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International Service Learning Program in Belize 2013

After finally making it to Punta Gorda we were off at a fast pace as far as Belizean standards go! After arriving the previous evening we began work the following morning. My first week was to be at Hillside Health Care International.

I followed a wonderful doctor who volunteered her time at HHCI as a physical therapist. She had so much patience and truly provided me an educational experience. While working at HHCI did not fully relate to my field of study (Therapeutic Recreation) I did have a chance to put some of my skills to work by doing home visits to the PT clients and also facilitating bingo at a medication awareness program for seniors. I was also able to be resourceful and create some sensory bottles for mothers with developmentally delayed babies for HHCI to use.

While on the home visits I was truly able to appreciate what I have in my life in Canada. While I cannot say that the lacking material possessions or health caused the residents of PG to be less happy. Many of the houses I visited took great pride in their homes, and their possessions reflected the importance of family and community relationships. While visiting residents homes in the area I tried to “shut off” my Canadian lens and look at their lives with no bias; what I found is that material items do not have a correlation to one’s happiness.

During my time in the schools was very memorable. We visited local schools to provide education to the children regarding hand washing and oral hygiene. This definitely took me out of my comfort zone and ended up being such a great experience. The kids are very loving and respectful; always calling me “Miss”. Recess was a great time to interact with the children and we were lucky to have a few games of soccer with the children and I would be lying if I said I didn’t love being able to run faster than someone!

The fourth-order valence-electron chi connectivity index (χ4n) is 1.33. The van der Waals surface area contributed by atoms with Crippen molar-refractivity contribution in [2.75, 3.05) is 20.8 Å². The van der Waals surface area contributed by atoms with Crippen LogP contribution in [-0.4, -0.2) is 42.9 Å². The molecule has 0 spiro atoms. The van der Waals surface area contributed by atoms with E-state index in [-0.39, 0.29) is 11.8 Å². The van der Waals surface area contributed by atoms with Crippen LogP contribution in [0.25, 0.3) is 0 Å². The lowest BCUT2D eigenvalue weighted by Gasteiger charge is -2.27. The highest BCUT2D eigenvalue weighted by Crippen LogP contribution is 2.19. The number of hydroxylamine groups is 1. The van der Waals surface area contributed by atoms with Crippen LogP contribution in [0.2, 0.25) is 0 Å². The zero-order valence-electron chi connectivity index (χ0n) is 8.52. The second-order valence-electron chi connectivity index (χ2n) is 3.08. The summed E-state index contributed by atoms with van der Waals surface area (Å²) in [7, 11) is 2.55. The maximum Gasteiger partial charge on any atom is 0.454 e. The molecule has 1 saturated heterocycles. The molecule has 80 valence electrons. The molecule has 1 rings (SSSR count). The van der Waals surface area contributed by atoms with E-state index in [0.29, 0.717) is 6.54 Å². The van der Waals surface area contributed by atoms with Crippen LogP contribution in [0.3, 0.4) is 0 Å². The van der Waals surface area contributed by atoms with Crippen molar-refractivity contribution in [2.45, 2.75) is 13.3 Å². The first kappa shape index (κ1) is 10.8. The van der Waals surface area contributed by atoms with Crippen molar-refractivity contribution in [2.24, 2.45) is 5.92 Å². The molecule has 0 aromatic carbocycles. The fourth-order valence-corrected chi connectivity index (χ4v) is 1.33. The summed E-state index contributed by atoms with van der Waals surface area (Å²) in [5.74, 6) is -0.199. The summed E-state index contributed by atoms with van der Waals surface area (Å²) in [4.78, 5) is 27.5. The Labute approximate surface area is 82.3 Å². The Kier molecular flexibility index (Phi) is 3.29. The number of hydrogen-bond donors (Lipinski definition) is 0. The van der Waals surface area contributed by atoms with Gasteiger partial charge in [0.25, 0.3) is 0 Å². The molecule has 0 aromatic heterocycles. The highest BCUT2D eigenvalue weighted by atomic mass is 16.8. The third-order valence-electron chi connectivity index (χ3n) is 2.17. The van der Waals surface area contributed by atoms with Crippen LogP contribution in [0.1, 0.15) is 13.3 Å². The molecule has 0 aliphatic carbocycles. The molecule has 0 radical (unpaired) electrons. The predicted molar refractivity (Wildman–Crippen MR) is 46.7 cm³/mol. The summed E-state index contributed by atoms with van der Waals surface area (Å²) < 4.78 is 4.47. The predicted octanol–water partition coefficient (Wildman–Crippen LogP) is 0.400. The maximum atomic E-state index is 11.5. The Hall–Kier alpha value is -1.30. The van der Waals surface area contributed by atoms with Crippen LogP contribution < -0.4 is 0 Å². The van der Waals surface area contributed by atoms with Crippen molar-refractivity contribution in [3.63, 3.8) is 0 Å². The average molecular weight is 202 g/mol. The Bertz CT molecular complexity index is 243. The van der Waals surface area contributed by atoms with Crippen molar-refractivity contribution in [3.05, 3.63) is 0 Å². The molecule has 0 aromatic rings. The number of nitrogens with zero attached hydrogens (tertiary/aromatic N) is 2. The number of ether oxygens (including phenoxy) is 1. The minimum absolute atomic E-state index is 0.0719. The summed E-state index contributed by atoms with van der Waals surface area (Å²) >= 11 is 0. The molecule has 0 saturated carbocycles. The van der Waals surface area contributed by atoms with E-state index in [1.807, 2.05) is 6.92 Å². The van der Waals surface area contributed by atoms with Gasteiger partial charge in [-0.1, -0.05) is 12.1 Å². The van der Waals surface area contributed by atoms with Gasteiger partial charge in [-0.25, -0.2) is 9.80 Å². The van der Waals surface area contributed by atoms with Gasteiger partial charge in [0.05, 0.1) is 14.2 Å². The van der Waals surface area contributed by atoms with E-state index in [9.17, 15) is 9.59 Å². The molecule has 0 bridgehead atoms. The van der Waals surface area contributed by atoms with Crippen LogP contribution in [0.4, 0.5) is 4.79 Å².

Another great learning moment for me was from the sense of community here. This town has a lot of much needed international help so it is common to see many different ethnic groups here. I felt completely welcomed to this town and the kindness of an east coaster has nothing on those who live in Punta Gorda. Every evening it was commonplace to have locals say goodnight to you as you walked home from supper-this doesn’t happen back home! Many cars honk their horn at pedestrians here which is for safety unlike the meaning it possesses home!

Amy Crowe
Therapeutic Recreation Student
NSCC, Waterfront Campus

Posted by NSCC Intl 08:01 Archived in Belize Tagged education belize nova_scotia study_abroad service_learning

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Amazing first post Amy. My favourite line:
"...their possessions reflected the importance of family and community relationships."

by Nadine

Sounds like you learn from these people maybe more then them from you We are so fortunate and take things for granted.I know you appreciate life every time when you see how others get along oxoxo

by judy crowe

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